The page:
This scenario will not result in a sustainable energy future. Poverty cannot be eradicated without adequate energy supplies in the developing world. Commercial energy services would allow a better quality of life for the poor, better education opportunities, better health conditions, better information, the dissemination of telecommunications and digital technologies, local industrial development and higher productivity. Traditional energy systems based on fossil fuels cannot meet the growing demand for electricity and increasing needs for access to modern energy services in the developing world without greatly increasing pressure on the environment, natural resources, public health and international relations.

Renewables are widely expected to play an increasingly important role in the world’s energy portfolio – along with greater emphasis on energy efficiency – as it moves towards a sustainable energy supply.

With this in mind, the 2000 G8 Summit in Okinawa called for the formation of a multi-stakeholder Task Force to assess the barriers to the use of renewables in developing countries and to recommend actions to better encourage it. Mark Moody Stuart, then chairman of the Royal Dutch/Shell Group of Companies, and I were appointed as its co-Chairs.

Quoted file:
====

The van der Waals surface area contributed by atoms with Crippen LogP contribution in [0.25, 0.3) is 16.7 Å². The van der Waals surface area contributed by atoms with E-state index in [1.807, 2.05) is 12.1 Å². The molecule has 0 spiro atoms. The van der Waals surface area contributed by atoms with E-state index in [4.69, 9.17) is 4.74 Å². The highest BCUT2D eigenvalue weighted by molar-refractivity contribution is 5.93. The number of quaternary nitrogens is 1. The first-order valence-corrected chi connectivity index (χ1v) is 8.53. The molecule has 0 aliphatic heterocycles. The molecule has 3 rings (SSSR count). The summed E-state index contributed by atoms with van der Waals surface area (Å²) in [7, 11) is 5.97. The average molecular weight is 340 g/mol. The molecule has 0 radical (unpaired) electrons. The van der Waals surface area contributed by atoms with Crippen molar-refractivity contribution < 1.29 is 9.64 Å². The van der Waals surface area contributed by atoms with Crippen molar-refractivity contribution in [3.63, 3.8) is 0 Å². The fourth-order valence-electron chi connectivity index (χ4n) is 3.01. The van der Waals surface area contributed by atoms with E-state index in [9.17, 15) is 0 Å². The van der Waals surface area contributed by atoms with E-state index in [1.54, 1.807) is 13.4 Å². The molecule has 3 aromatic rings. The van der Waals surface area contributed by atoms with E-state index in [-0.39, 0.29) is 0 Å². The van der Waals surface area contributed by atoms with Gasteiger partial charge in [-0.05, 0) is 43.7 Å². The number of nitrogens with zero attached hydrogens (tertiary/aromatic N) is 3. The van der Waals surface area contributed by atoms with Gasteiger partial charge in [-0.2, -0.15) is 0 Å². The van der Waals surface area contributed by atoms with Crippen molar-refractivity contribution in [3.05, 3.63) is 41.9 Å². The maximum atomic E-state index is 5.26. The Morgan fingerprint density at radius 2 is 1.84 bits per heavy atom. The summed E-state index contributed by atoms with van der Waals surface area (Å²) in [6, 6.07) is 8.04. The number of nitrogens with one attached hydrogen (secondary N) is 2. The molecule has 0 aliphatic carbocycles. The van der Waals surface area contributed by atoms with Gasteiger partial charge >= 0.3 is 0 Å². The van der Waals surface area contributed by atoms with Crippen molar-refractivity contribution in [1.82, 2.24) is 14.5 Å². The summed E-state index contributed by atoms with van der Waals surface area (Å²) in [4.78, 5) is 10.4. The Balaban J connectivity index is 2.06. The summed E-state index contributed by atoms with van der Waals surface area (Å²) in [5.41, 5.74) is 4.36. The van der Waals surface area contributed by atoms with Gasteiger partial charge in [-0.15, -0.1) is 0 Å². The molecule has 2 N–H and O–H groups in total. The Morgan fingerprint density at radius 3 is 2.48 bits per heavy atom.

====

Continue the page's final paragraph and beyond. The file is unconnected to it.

The Task Force was formed by the representatives of G8 governments and members from 12 other countries (Antigua and Barbuda, Bangladesh, Brazil, China, Denmark, Egypt, India, Malaysia, Morocco, Republic of South Africa, Sweden, Thailand). The private sector, the multilateral financial institutions, and non-governmental organizations with experience in micro-credit all provided input on financial thinking.

The principal finding of the Final Report was:

‘Renewable energy resources can now sharply reduce local, regional, and global environmental impacts as well as energy security risks, and they can, in some circumstances, lower costs for consumers’.